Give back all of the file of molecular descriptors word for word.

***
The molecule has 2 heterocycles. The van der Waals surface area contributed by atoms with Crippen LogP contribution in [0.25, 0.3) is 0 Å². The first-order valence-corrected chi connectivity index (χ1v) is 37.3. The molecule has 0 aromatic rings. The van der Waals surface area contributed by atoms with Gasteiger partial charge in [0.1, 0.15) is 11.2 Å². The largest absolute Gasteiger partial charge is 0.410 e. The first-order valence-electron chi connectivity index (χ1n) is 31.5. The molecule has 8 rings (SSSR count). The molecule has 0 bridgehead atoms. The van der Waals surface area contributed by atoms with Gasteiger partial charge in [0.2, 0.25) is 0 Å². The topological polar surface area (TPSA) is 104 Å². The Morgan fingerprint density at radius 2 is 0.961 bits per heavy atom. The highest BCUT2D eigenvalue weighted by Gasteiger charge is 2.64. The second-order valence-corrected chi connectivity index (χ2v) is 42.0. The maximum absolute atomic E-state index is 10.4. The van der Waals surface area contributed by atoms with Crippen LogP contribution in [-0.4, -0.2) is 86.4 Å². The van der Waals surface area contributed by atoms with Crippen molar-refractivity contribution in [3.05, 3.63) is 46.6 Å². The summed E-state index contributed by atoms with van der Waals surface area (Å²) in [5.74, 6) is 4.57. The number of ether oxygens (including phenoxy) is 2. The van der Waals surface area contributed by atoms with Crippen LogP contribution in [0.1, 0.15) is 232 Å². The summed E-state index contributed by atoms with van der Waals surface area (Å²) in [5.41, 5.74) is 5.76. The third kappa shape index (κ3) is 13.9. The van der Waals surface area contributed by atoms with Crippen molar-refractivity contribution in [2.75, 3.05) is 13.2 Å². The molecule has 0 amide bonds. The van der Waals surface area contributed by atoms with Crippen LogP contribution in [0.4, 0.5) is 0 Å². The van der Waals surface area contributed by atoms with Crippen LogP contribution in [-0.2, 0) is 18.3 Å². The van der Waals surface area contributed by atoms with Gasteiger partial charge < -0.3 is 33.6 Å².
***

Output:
The molecule has 2 heterocycles. The van der Waals surface area contributed by atoms with Crippen LogP contribution in [0.25, 0.3) is 0 Å². The first-order valence-corrected chi connectivity index (χ1v) is 37.3. The molecule has 0 aromatic rings. The van der Waals surface area contributed by atoms with Gasteiger partial charge in [0.1, 0.15) is 11.2 Å². The largest absolute Gasteiger partial charge is 0.410 e. The first-order valence-electron chi connectivity index (χ1n) is 31.5. The molecule has 8 rings (SSSR count). The molecule has 0 bridgehead atoms. The van der Waals surface area contributed by atoms with Gasteiger partial charge in [0.2, 0.25) is 0 Å². The topological polar surface area (TPSA) is 104 Å². The Morgan fingerprint density at radius 2 is 0.961 bits per heavy atom. The highest BCUT2D eigenvalue weighted by Gasteiger charge is 2.64. The second-order valence-corrected chi connectivity index (χ2v) is 42.0. The maximum absolute atomic E-state index is 10.4. The van der Waals surface area contributed by atoms with Crippen LogP contribution in [-0.4, -0.2) is 86.4 Å². The van der Waals surface area contributed by atoms with Crippen molar-refractivity contribution in [3.05, 3.63) is 46.6 Å². The summed E-state index contributed by atoms with van der Waals surface area (Å²) in [5.74, 6) is 4.57. The number of ether oxygens (including phenoxy) is 2. The van der Waals surface area contributed by atoms with Crippen LogP contribution in [0.1, 0.15) is 232 Å². The summed E-state index contributed by atoms with van der Waals surface area (Å²) in [5.41, 5.74) is 5.76. The third kappa shape index (κ3) is 13.9. The van der Waals surface area contributed by atoms with Crippen molar-refractivity contribution in [2.75, 3.05) is 13.2 Å². The molecule has 0 amide bonds. The van der Waals surface area contributed by atoms with Crippen LogP contribution in [0.4, 0.5) is 0 Å². The van der Waals surface area contributed by atoms with Crippen LogP contribution in [-0.2, 0) is 18.3 Å². The van der Waals surface area contributed by atoms with Gasteiger partial charge < -0.3 is 33.6 Å².